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» Hatrack River Writers Workshop » Forums » Writing Class » Battle School--War, what is it good for?

   
Author Topic: Battle School--War, what is it good for?
Grumpy old guy
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Before we begin it is necessary for me to emphasise that this is a very generalised exploration of the reasons why someone starts a war. Not why someone fights a war, but why they start it, instigate it, initiate it. It is also important to note that I am dealing in gross generalities, not the specific causes of the start of a particular war. There will always be exceptions to anything I put forward in this essay but that doesn't invalidate the conclusions I have put forward.

I suppose some people are also wondering what use any of this is for them when they are only interested in writing a fantasy love story or a sci-fi space opera? Well, on the face of it nothing. That is of course unless you have some sort of power struggle going on in the background between two groups of, say Mages, or it could be between various factions of an Assassins Guild, or a couple of Mercantile Companies, or even two planetary systems vying for raw materials. As you can probably imagine, you don't need two armies running about to have what looks a lot like a war subtly influencing how people behave and what they do.

One thing a lot of writers fail to realise is that their audience is extremely intuitive when it comes to recognising whether the reason why something is happening is plausible or not. This is particularly true of conflict, whether it is a war or a personal grudge. Regardless of the details, readers will immediately recognise a contrived conflict that isn't based on sound, historic principles. Whether they know it or not, they can always tell the difference. And that's what this essay is about. If you have some conflict between groups bubbling away in the background, at least you'll have an idea of what their possible motivations are as you design and develop the conflict. And the reasons will seem real and plausible.

The following is to give you a basic understanding of the reasons why some lunatic starts a war. Despite the fact that in some instances it may appear that one person is driving the state (group) to go to war, they can never succeed alone, they need the help of their supporters. So, despite everything, the decision to go to war is a collective lunacy, not the whim of just one nutter.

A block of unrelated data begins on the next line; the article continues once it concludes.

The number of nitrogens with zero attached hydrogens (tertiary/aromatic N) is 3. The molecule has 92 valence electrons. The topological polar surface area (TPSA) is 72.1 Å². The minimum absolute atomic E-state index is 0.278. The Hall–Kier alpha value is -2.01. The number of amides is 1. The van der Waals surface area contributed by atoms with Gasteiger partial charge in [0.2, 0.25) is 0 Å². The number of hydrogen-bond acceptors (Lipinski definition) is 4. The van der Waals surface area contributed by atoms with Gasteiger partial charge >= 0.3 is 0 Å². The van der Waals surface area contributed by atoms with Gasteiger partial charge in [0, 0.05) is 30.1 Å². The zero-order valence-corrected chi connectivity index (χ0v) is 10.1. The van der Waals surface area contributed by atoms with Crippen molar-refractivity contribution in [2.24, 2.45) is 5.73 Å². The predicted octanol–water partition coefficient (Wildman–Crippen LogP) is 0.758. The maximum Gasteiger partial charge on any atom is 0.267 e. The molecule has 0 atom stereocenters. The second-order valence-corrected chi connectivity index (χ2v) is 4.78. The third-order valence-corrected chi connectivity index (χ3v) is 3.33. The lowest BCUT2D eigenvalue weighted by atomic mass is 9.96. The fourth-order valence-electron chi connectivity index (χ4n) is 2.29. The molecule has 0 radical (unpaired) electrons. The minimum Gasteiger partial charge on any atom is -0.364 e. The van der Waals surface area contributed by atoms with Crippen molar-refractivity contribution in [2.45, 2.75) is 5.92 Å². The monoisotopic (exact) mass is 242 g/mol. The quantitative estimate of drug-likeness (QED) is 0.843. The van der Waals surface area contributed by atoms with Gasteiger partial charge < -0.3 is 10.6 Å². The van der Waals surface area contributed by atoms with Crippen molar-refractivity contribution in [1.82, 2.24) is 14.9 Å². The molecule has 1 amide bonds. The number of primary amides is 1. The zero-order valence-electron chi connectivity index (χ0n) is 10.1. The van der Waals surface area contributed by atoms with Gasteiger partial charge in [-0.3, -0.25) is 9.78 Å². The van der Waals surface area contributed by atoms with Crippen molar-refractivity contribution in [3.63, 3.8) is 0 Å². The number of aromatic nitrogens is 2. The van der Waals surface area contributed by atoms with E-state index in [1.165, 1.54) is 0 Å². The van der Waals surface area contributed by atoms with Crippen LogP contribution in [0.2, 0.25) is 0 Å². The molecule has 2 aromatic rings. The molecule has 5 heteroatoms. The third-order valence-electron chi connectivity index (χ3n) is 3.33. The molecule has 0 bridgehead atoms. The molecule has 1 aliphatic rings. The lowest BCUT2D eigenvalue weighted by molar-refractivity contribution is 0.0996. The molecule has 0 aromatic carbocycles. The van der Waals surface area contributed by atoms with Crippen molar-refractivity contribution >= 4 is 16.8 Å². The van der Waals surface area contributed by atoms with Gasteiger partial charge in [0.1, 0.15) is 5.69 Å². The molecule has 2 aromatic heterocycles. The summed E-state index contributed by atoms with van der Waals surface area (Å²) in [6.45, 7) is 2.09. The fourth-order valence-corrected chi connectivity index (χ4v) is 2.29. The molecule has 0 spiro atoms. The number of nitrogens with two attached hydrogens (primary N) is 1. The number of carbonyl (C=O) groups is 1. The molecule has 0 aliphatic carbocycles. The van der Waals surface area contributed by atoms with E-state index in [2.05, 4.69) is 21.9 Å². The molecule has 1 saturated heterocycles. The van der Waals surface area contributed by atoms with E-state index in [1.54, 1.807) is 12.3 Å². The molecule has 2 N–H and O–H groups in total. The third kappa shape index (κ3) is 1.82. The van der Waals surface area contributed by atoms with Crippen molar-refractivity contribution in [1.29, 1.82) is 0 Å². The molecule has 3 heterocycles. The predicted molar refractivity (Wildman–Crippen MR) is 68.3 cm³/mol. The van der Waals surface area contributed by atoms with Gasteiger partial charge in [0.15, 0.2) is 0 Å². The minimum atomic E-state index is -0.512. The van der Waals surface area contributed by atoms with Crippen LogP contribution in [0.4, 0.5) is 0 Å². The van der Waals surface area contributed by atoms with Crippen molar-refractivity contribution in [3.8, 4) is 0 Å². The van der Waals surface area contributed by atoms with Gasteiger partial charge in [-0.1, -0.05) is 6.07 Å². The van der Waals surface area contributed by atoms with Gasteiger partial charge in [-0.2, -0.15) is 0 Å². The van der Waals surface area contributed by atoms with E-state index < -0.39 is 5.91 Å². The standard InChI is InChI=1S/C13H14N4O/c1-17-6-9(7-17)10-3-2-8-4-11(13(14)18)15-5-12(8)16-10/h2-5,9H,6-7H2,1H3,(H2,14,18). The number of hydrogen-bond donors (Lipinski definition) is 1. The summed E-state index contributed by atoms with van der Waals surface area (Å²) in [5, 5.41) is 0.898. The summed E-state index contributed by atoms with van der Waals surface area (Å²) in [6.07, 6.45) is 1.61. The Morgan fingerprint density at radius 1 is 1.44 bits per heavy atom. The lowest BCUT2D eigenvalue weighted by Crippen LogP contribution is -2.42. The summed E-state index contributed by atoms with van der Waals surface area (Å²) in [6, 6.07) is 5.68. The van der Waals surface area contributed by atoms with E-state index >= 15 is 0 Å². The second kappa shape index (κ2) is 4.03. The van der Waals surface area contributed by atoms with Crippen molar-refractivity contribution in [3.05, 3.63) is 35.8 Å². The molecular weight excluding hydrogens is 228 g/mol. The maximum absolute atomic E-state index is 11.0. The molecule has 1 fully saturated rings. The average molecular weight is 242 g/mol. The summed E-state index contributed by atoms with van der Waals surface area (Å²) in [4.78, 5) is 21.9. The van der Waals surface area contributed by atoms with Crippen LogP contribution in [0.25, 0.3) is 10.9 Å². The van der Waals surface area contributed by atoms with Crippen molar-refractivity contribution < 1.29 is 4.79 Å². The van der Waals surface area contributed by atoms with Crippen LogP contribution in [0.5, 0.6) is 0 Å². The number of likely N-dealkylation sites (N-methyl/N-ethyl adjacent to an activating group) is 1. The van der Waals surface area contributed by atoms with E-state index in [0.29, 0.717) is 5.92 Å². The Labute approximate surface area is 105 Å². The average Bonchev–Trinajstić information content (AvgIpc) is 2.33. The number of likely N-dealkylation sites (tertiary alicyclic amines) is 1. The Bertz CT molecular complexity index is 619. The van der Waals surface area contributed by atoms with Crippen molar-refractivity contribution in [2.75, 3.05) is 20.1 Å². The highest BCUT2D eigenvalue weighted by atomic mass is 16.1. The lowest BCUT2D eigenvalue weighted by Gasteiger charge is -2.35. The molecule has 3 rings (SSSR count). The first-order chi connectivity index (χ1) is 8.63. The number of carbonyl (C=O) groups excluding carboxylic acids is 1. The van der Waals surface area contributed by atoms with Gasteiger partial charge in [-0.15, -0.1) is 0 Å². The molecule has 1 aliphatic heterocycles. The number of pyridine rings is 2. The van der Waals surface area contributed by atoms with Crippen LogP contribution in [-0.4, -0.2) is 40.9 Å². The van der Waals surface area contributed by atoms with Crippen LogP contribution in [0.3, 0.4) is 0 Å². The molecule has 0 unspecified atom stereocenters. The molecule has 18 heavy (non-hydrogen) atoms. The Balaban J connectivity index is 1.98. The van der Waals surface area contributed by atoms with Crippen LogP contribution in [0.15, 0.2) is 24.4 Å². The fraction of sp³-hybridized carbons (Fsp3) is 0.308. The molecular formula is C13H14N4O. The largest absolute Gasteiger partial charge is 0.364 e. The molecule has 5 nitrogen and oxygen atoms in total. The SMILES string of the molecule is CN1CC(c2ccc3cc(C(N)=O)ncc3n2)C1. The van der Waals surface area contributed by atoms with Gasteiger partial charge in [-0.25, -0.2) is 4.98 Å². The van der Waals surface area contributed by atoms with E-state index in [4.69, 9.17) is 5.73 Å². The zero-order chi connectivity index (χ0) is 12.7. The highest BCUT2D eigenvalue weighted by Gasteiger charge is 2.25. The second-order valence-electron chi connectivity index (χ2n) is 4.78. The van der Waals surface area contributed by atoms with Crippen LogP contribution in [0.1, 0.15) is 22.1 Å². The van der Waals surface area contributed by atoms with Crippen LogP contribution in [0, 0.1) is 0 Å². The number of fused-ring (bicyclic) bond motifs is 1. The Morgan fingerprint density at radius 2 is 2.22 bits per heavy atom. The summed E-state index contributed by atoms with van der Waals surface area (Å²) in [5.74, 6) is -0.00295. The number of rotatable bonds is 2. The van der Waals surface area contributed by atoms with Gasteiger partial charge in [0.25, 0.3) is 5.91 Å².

First, we need to define just what war is. If you look it up in most dictionaries you'll see something like this: WAR:/n. War is a state of open and declared, hostile armed conflict between states or nations. Unsurprisingly there are as many variations of this as there are dictionaries, however they all have one thing in common: they all define war as a “. . .conflict between states”, and sometimes they'll add “. . . or between groups within a state--a rebellion”.

Regardless of how individual dictionaries define war, in my opinion their definitions are all too narrow. Wars are NOT simply confined to conflicts between organised states. Some ant species wage war, some groups of chimpanzees have been observed waging war against other groups and killing their rivals, nomadic tribesmen have wars, and street gangs have wars. In short, all manner of societies and groups engage in organised and directed violence, or wars. There are declared wars and undeclared wars and the definition of what constitutes a war needs to broadened. Here is my definition; I think it does the job adequately: WAR:/n. A state of organised, collective conflict or hostility between groups.

I didn't think that up all on my own. It was originally posted on-line by Alexander Moseley in an article he wrote in the Internet Encyclopaedia of Philosophy website here:

http://www.iep.utm.edu/war/

In this he says: “War is a state of organised, open-ended collective conflict or hostility.” I added the between groups bit at the end and I deleted the . . . open ended section because in war there is always an endgame, whether realised or not.

Now you may be wondering why I have spent so much time in trying to expand the definition of war from what is in the dictionary and why I've gone on to explain my thinking. The reason is that when most people think about war, if they ever do, they think of images of the Second World War, Vietnam, or possibly the Gulf War, they don't usually think of an ongoing brawl between neighbourhood gangs as a war; but it is. This whole part of the discussion is about broadening your ideas of what might constitute a war. And just to clarify the concept, if someone simply walks in and takes what they want without resistance, that's not a war. For a war to occur, those being attacked must make some attempt to defend themselves and their resources.